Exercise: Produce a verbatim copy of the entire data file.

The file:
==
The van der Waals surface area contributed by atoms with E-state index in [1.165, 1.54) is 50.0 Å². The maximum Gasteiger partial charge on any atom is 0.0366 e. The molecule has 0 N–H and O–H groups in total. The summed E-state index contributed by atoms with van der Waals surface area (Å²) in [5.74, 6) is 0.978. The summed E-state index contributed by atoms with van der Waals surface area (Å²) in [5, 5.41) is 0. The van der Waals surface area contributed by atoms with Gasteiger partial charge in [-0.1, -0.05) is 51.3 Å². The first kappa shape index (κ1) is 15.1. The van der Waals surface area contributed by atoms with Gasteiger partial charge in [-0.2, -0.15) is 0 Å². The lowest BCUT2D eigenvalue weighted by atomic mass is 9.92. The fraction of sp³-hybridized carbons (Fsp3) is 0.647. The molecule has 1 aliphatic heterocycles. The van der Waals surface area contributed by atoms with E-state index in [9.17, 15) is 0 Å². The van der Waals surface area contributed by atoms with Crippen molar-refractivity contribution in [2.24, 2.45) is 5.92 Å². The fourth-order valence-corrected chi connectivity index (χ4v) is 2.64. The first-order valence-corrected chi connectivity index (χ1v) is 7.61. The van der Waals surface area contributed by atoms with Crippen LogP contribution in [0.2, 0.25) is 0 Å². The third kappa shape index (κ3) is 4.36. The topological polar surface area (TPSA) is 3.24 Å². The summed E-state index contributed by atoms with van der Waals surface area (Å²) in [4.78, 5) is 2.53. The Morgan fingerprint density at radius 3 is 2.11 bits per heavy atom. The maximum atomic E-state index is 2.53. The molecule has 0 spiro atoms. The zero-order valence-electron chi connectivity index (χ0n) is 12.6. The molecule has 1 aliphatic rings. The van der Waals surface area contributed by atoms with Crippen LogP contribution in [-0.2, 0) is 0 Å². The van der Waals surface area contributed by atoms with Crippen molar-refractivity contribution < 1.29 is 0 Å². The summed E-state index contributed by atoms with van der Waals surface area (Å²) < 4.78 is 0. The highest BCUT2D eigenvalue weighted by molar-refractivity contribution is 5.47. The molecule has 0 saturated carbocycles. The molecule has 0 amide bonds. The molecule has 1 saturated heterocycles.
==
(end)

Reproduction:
The van der Waals surface area contributed by atoms with E-state index in [1.165, 1.54) is 50.0 Å². The maximum Gasteiger partial charge on any atom is 0.0366 e. The molecule has 0 N–H and O–H groups in total. The summed E-state index contributed by atoms with van der Waals surface area (Å²) in [5.74, 6) is 0.978. The summed E-state index contributed by atoms with van der Waals surface area (Å²) in [5, 5.41) is 0. The van der Waals surface area contributed by atoms with Gasteiger partial charge in [-0.1, -0.05) is 51.3 Å². The first kappa shape index (κ1) is 15.1. The van der Waals surface area contributed by atoms with Gasteiger partial charge in [-0.2, -0.15) is 0 Å². The lowest BCUT2D eigenvalue weighted by atomic mass is 9.92. The fraction of sp³-hybridized carbons (Fsp3) is 0.647. The molecule has 1 aliphatic heterocycles. The van der Waals surface area contributed by atoms with E-state index in [9.17, 15) is 0 Å². The van der Waals surface area contributed by atoms with Crippen molar-refractivity contribution in [2.24, 2.45) is 5.92 Å². The fourth-order valence-corrected chi connectivity index (χ4v) is 2.64. The first-order valence-corrected chi connectivity index (χ1v) is 7.61. The van der Waals surface area contributed by atoms with Crippen LogP contribution in [0.2, 0.25) is 0 Å². The third kappa shape index (κ3) is 4.36. The topological polar surface area (TPSA) is 3.24 Å². The summed E-state index contributed by atoms with van der Waals surface area (Å²) in [4.78, 5) is 2.53. The Morgan fingerprint density at radius 3 is 2.11 bits per heavy atom. The maximum atomic E-state index is 2.53. The molecule has 0 spiro atoms. The zero-order valence-electron chi connectivity index (χ0n) is 12.6. The molecule has 1 aliphatic rings. The van der Waals surface area contributed by atoms with Crippen LogP contribution in [-0.2, 0) is 0 Å². The van der Waals surface area contributed by atoms with Crippen molar-refractivity contribution < 1.29 is 0 Å². The summed E-state index contributed by atoms with van der Waals surface area (Å²) < 4.78 is 0. The highest BCUT2D eigenvalue weighted by molar-refractivity contribution is 5.47. The molecule has 0 saturated carbocycles. The molecule has 0 amide bonds. The molecule has 1 saturated heterocycles.